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State Influence and Technical Standards


“If you control an industry’s standards, you control that industry lock, stock and ledger.”[1] What Are Standards? Before the now-ubiquitous USB drive existed, computers used serial and parallel ports to transfer data from devices like keyboards, mice, and printers. To address this inefficiency, the USB was invented in 1994 by Ajay Bhatt of Intel and […]

Interview of Dr. Albert Zeufack, World Bank’s Chief Economist for Africa


Dr. Albert Zeufack sat with our lead interview editor, Mez Belo-Osagie.  Dr. Zeufack answered questions on a wide variety of topics including his career path in academia and policy-making, digitization, Africa’s infrastructure gap, and Chinese engagement with the African continent.      

Borrowing a Column from Thomas Jefferson: The Architecture of National Security Risks


In exploring what constitutes an existential risk – something that threatens the extinction of intelligent life – we evaluate the significance of an electromagnetic pulse (EMP) threat both naturally occurring and manmade.

In .gov We Trust: The Troubled but Crucial Relationship between Technology and Government


When it comes to politics, April 2020 may be just as important as November 2020. Why? 1 April 2020 is enumeration day for the 2020 Census, a monumental task the federal government undertakes every ten years to count each and every resident—but this time, part of that count will occur for the first time over […]

In Solidarity: Harvard Students Join Indian Demonstrations Against New Citizenship Bill


“My religion is Indian” said a poster held by one of the hundreds of students and South Asian diaspora gathered outside the Science Centre on the cold, wet evening of December 17th. Despite disparate climates and different hemispheres, protestors at Harvard organized in solidarity with student protestors in India against the Citizenship Amendment Act (CAA) […]

There is More to the Transatlantic Freeze than Donald Trump


Even at Harvard, a liberal Atlanticist bubble where the Marshall Plan was first announced, events to celebrate NATO’s 70th Anniversary celebration were sparsely attended by American students, unlike Europeans who were excited to attend. Expectations for the NATO summit scheduled this month in London were low, and organizers hoped at best to avoid new tensions […]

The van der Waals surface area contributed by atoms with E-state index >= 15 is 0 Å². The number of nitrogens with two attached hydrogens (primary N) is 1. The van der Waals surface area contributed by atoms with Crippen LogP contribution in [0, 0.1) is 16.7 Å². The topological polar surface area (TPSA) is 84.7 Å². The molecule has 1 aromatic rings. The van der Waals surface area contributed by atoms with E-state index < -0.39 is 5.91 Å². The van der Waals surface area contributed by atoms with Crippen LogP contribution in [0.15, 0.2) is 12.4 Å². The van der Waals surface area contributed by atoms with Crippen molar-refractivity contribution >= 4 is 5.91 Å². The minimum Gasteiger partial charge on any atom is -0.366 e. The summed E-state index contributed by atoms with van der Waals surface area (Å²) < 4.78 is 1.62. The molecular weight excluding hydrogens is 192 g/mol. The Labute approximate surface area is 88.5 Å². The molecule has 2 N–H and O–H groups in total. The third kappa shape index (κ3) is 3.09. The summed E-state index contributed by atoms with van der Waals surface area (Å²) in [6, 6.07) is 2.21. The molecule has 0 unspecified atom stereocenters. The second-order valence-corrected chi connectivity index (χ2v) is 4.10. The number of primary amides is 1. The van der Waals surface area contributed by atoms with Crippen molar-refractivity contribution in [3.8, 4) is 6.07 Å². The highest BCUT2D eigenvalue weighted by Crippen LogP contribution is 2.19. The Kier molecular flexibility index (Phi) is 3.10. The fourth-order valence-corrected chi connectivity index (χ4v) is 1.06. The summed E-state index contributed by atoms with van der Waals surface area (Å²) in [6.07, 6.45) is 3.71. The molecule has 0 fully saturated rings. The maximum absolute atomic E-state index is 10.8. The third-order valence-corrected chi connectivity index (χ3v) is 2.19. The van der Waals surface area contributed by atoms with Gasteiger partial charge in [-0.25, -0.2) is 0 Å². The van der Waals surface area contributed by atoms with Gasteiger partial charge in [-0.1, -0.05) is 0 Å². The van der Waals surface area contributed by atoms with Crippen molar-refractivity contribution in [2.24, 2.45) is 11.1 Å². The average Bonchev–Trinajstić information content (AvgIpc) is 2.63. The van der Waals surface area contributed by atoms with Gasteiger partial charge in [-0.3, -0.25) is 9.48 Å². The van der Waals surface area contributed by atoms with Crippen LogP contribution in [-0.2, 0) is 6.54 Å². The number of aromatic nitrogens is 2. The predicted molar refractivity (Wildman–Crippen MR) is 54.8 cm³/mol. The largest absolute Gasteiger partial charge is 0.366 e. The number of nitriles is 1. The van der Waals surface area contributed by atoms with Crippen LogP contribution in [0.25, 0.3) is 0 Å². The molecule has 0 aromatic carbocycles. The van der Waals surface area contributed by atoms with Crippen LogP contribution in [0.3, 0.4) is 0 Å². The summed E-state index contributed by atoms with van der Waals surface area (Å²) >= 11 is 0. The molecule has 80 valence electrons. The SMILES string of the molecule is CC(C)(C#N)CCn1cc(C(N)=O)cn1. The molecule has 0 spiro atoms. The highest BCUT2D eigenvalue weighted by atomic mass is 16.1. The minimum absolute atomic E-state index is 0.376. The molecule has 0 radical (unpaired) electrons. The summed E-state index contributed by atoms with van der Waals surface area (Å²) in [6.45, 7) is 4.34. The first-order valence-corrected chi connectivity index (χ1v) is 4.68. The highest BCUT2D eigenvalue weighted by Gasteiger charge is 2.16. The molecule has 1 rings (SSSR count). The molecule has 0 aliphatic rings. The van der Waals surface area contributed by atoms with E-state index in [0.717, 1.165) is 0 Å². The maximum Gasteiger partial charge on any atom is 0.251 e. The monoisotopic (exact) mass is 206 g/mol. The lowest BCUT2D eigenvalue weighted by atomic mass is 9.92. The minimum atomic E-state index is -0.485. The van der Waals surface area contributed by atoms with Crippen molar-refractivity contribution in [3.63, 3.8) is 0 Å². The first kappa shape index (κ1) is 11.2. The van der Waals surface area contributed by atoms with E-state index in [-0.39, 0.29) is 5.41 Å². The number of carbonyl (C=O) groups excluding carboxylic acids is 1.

Interest Rates Must Remain Disinterested: The Growing Threat to Central Bank Independence and Why It Must Be Preserved


Of the many possible sites for a heated political showdown, the target federal funds rate hardly registers on the front lines. Yet in December 2018, US President Donald Trump took to Twitter to decry the US Federal Reserve’s decision to raise its benchmark rate. Breaking more than two decades of White House silence on monetary […]

Women in Power Presents: The Best Books of 2019


This time of year, after finals wrap up and we’re headed back home, we finally get the chance to catch our breath, spend time with the people we love, and curl up with a good book. The holiday pause creates an opportunity for reflection and gratitude for community. This winter break, I am grateful for […]

The Limits of Power-Sharing in Lebanon: Can Protests End 200 Years of Sectarian Politics?


This moment offers a rare opportunity for foreign powers to help break Lebanon’s historical cycles of violence and support demands for a shift to a more robust and representative democracy.

The Disjointed State of US–Africa Affairs


Africa in the 21st century is young, urban, and digitally connected. More than half of all Africans are younger than 20. By mid-century, more Africans will migrate to cities than on any other continent in the world, seeking opportunity across both physical and digital spaces. Sub-Saharan Africa has experienced the highest growth in internet usage […]

Why Harvard Graduate Students Are On Strike


On December 3rd 2019, the Harvard Graduate Students Union-United Auto Workers (HGSU-UAW) strike went on an indefinite strike. Despite steady snowfall through the day, students marched in Harvard Yard demanding a “contract now”. Speaking with The Citizen, Ege Yumusak, a graduate student in the Department of Philosophy and a member of the bargaining committee, said […]

The Legitimization of Inequality


Meritocracy is generally celebrated as an ideology that promotes equality of opportunity, and hence, seen as just. Xuan Yee interrogates this view by exploring the moral, psychological, and intellectual ramifications of meritocracy when taken to its extreme. He argues that an unquestioned belief in meritocracy is dangerous, for it encourages the successful to justify their own moral deservingness of their position in society, and thus, legitimizes inequality.

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